Khama asked to punish child molesters

SHARE   |   Monday, 16 May 2016   |   By Keitebe Kgosikebatho
Pius Mokgware and Pamela Dube-Kelapang Pius Mokgware and Pamela Dube-Kelapang

An isolated incident in the rural village of Sebina, north of Botswana, a single Facebook expose, and one hash tag #IShallNotForget has started a massive campaign to get the nation on its feet, to fight  the scourge of girl child abuse in all forms. By Friday, over 16 000 supporters had joined the movement which started on social media, and launched peaceful protests holding up placards condemning child abuse at all traffic lights and intersections leading into Gaborone and in other busy points countrywide. The campaigners we split into groups of at least 10 women and men each. 

Some of the demonstrators in Gaborone were arrested by the police but were later released without any charges after the intervention of human rights lawyer Duma Boko, who is also the president of the opposition Umbrella for Democratic Change (UDC). Speaking moments  after several  #IShallNotForget demonstrators  were set free from Broadhurst Police Station on Friday, Boko said what the police had done was a clear violation of the demonstrators rights. Boko has vowed to defend the right to freedom of expression of the #IShallNotForget campaigners at any time if need be. “I was requested by some of them to come and render assistance as an attorney. When I came in I basically put it to the police that these folks were under arrest, their being here and being rounded from where they were is clear evidence that they were under arrest.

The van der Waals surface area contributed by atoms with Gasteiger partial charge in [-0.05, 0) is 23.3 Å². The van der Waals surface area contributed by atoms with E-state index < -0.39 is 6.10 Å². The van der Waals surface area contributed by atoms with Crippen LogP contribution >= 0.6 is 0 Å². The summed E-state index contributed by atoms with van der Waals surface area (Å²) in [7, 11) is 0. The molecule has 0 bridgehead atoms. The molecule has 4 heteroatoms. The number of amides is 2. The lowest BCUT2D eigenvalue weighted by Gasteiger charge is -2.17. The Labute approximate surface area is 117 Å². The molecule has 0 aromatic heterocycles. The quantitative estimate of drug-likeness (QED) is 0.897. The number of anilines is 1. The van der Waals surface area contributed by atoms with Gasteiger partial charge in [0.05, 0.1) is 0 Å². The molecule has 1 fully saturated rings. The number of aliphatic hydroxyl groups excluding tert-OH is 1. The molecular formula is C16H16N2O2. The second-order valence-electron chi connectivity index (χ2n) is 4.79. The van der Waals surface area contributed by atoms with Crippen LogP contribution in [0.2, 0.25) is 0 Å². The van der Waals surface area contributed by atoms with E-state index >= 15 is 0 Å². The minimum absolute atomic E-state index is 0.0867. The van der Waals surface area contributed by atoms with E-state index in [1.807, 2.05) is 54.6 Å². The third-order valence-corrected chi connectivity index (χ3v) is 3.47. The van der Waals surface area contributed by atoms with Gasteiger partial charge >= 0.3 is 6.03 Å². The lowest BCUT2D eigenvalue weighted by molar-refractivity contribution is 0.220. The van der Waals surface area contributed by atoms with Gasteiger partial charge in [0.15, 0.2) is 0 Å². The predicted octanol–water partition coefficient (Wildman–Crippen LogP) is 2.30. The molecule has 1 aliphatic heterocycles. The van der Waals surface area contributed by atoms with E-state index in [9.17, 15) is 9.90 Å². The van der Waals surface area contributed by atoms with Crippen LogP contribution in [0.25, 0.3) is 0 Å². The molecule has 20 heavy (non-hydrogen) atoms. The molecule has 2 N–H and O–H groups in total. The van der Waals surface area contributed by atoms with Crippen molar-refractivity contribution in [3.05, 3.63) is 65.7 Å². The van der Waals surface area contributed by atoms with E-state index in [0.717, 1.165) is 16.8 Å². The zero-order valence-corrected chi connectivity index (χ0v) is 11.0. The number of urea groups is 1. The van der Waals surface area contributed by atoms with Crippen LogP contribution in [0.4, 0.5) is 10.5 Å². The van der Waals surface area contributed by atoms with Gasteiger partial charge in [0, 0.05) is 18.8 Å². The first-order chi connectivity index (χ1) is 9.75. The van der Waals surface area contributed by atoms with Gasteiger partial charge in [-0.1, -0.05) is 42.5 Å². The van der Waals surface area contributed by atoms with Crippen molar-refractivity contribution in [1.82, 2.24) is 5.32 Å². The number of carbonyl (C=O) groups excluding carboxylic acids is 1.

The police denied vehemently and said they were  not under arrest. At this point I put it to them that then they are free to go and they said yes. I think the police shied away  from  insisting on what they had planned to do,” said Boko. According to Boko the refusal to grant the #IShallNotForget movement permission to hold a  march was an ‘illegal act’. He thus said he had advised them to continue demonstrating if they so wish. “My position is and has always been, citizens do not need anybody’s permission to express themselves or to assemble because those are fundamental rights conferred to them by the constitution of this republic and they cannot  be taken away by any act of  Parliament," he said. Boko said as a leader and activist he associates himself with the movement entirely.